I also finally have my 4-set, including a tier helm so I could use my legendary meta-gem! I was so happy to get the gem a couple months ago, only to find that because I was still wearing a 483 helm, I couldn’t slot it in. But now I have it so woohoo. The 4-set is really nice, I gotta say; on average, I’d say that I can use wolves once a minute now, which is a pretty sweet deal.
Second, I’m now squarely in the second phase of collection for my very own Dragonwrath! Three full clears on heroic (along with a botched attempt to do a clear on 25 heroic) has netted me about 650 Seething Cinders, so I’m about two or three weeks from finishing that stage as well. I know it’s somewhat ironic that an enhancement shaman is trying to complete a caster legendary, but eh, it’s an orange I can use, so why not go for it? Didn’t stop me from getting Sulfuras (even if that was an enhance legendary back in ye olden Classic days), nor did it stop me from getting…
Yep, after three long years, my Val’anyr is finally complete. No longer must I have fragments gathering dust in my bank, waiting to be reassembled and reforged. Instead, I get a legendary mace for a spec I’ve never played, that’s completely irrelevant post-Wrath, and that will also gather dust in my bank until legendaries are allowed for transmog! Hooray!
Nah but seriously, I was so incredibly happy to have that finally finished. I got my first fragments at the tail end of Wrath, and I never bothered to create pugs to finish it during Cata, only deciding to work on it during Mists when it could be easily 10- to 15-manned. On a side note, I still find it hilarious that even though Ulduar comes up as one of almost everybody’s favorite raids, it is so damn hard to find people to go run the place. You’d think that for a raid people constantly drool over and hold up as one of WoW’s finest, people would be lining up for miles to get a peek. Maybe everyone’s just really tired of Flame Leviathan.
And in final big update news, I managed to obtain something that isn’t legendary in quality, but almost should be. The Ashes of Al’ar.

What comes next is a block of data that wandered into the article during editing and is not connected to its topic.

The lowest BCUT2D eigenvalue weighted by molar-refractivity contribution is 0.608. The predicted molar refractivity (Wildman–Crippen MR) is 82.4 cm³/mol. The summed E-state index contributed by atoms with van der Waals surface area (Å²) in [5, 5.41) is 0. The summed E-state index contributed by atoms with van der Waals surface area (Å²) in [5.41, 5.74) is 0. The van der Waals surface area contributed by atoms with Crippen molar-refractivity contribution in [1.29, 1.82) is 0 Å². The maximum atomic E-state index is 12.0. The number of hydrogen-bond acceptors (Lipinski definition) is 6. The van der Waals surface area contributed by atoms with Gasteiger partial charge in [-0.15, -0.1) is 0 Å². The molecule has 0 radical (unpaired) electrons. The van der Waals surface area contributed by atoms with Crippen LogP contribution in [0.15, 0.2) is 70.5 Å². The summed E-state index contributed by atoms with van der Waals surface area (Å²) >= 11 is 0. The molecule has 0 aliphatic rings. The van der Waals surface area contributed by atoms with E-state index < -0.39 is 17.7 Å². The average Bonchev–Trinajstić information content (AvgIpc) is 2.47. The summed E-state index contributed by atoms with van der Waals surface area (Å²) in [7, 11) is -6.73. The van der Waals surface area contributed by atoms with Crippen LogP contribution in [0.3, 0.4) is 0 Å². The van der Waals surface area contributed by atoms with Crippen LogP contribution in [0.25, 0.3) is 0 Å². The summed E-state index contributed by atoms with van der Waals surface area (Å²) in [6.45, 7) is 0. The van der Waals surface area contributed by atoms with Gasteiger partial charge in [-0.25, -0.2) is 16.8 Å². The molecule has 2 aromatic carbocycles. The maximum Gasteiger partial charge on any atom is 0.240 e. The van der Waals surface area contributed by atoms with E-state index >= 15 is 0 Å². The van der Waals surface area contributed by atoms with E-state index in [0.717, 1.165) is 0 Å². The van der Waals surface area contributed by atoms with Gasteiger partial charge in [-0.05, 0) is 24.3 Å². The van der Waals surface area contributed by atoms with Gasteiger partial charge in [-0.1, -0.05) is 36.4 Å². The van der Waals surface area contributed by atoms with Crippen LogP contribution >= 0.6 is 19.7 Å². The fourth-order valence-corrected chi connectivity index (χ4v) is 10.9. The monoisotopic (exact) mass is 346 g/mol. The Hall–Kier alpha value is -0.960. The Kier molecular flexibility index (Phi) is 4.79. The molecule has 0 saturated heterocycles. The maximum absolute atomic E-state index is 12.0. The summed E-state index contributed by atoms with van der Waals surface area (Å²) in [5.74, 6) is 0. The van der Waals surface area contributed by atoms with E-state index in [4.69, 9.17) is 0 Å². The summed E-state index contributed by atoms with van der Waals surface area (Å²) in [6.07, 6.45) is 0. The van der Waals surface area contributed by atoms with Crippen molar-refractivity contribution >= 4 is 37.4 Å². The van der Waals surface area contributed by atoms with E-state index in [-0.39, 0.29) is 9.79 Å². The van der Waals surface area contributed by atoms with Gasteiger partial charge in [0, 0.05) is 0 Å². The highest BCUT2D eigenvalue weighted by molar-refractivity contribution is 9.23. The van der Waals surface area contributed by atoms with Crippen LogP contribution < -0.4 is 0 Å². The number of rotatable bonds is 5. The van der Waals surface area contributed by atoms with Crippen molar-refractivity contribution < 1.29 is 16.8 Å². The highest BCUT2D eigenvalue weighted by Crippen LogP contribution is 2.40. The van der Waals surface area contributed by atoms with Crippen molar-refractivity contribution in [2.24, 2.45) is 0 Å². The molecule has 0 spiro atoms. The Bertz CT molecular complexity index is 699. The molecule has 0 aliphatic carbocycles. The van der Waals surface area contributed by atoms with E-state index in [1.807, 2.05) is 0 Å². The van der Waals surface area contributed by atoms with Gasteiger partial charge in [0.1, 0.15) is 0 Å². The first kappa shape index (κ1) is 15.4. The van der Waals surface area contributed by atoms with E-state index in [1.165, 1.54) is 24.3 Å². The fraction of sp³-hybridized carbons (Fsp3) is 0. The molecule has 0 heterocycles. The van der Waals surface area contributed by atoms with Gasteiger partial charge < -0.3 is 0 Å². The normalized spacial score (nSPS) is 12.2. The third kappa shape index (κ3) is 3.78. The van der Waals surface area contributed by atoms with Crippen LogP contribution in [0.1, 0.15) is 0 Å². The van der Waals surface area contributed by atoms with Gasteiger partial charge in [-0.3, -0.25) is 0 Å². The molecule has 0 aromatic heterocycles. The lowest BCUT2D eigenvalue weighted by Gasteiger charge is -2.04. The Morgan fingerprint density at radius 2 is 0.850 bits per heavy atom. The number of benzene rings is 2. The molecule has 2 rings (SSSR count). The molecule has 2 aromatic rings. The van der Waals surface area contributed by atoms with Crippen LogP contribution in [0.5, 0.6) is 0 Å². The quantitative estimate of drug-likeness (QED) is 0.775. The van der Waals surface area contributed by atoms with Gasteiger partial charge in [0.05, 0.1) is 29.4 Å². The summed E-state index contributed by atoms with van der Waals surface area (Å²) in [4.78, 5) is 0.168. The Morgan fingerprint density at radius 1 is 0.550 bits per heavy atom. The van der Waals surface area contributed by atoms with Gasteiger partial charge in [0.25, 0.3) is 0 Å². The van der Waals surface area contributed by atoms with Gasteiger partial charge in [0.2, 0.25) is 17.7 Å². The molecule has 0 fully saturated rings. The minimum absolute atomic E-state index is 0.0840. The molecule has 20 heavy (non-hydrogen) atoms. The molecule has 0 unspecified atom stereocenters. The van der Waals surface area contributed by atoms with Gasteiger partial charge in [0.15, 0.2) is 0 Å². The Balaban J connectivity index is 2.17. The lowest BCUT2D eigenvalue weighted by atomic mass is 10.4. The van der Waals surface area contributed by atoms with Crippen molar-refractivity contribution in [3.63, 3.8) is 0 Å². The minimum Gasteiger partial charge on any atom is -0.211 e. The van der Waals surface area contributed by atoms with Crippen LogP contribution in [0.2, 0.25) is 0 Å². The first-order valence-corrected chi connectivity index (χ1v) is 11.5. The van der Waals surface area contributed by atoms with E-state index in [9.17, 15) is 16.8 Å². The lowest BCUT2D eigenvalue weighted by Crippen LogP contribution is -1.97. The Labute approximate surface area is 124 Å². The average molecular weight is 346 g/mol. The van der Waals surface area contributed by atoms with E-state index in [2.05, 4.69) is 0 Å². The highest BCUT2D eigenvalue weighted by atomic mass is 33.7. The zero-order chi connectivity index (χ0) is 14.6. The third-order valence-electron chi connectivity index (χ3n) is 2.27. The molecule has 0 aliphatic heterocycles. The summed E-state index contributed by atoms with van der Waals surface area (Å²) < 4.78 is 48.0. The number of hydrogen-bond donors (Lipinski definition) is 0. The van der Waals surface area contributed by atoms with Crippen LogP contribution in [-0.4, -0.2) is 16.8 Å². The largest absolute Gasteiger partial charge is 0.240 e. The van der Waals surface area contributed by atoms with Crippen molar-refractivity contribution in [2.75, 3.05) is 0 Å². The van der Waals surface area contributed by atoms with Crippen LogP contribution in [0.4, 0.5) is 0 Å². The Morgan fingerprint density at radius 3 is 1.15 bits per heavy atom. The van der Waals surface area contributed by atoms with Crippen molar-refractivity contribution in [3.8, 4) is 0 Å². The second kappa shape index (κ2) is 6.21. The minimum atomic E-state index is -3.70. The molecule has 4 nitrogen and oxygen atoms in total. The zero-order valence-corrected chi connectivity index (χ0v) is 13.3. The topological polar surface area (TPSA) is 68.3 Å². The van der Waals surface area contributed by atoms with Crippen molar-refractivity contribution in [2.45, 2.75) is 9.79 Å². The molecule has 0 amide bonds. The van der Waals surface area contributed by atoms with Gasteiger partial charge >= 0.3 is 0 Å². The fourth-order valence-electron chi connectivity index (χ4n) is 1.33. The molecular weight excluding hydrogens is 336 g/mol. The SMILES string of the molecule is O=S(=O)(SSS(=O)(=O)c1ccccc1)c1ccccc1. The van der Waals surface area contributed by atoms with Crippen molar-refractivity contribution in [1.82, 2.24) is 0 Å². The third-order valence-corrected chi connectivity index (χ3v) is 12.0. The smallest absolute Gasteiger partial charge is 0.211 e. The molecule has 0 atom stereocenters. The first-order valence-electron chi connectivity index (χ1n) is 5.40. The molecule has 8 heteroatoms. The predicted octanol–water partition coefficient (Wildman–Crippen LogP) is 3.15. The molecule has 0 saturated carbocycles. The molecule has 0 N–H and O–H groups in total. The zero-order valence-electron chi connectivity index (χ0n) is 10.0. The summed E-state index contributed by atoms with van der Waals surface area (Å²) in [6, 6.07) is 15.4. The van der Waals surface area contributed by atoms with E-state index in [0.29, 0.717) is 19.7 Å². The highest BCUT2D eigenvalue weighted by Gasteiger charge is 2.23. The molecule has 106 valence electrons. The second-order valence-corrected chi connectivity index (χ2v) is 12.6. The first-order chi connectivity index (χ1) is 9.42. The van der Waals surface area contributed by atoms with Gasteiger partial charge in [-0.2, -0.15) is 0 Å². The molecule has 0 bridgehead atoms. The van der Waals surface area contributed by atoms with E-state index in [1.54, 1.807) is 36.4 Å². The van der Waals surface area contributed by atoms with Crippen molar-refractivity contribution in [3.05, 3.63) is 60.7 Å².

At long last, the phoenix mount was mine. I mean yeah, it’s not quite as rare as it used to be, especially since TK can now be fairly easily soloed by any class and can be entered without a raid group and mounts are account-wide so you only need to get it once, but still, I was so ecstatic to get that damn flaming burd. There are other dungeon and raid mounts to go back and work on, but one thing at a time. Still have to get the Raven Lord, the Swift White Hawkstrider, the Blue Proto-Drake, the stone drake and the air drake from those two Cata dungeons…ugh, the griiiiiind. Such is life in Azeroth.
On the in-game store
I had a longer post written out for this, but most of what I was going to say was kinda said better by others long ago, and since the announcement has come and gone and the world hasn’t ended, it’s not quite as urgent to get it out there. But, I did want to at least get something up about it!
The initial uproar over the transmog helms update was quite similar to that raised over the addition of the sparklepony (ahem, I mean Celestial Steed) back in 2010. Namely, something along the lines of “now that Blizz is selling X, they’re going to sell Y soon, mark my words!” Slippery was that slope.
Basically, Blizzard decided that selling transmog gear was a good idea and they did it. For $15 you can buy one of three helms stylized to look vaguely BC-, Wrath-, and Cata-themed (the helms reminiscent of an Illidari follower, the Lich King, and Ragnaros). The helms were part of the new Cosmetic category of armor, meaning it can be used to transmogrify over any armor type, thus avoiding issues like the Straw Hat or the Shado-Pan Helmet where they had to make a version for each armor class. They were also BoA, so you could buy it once and use it on all your characters.
Now, I’m not going to imply that these aren’t ludicrously overpriced, because they are. I’ve been of the opinion for a while now that the Blizzard Store (can’t really call it a Pet Store anymore) items are much too highly priced, especially since their account-wide status is no longer nearly as valuable as it was before Mists. A mount or a pet that all of your characters got a copy of was seen as a selling point before, but now that you can get any pet or (almost) any mount on all your characters by default, how is $10 for a pet or $25(!) for a mount justifiable? Beyond the obvious “because people will pay for it,” of course.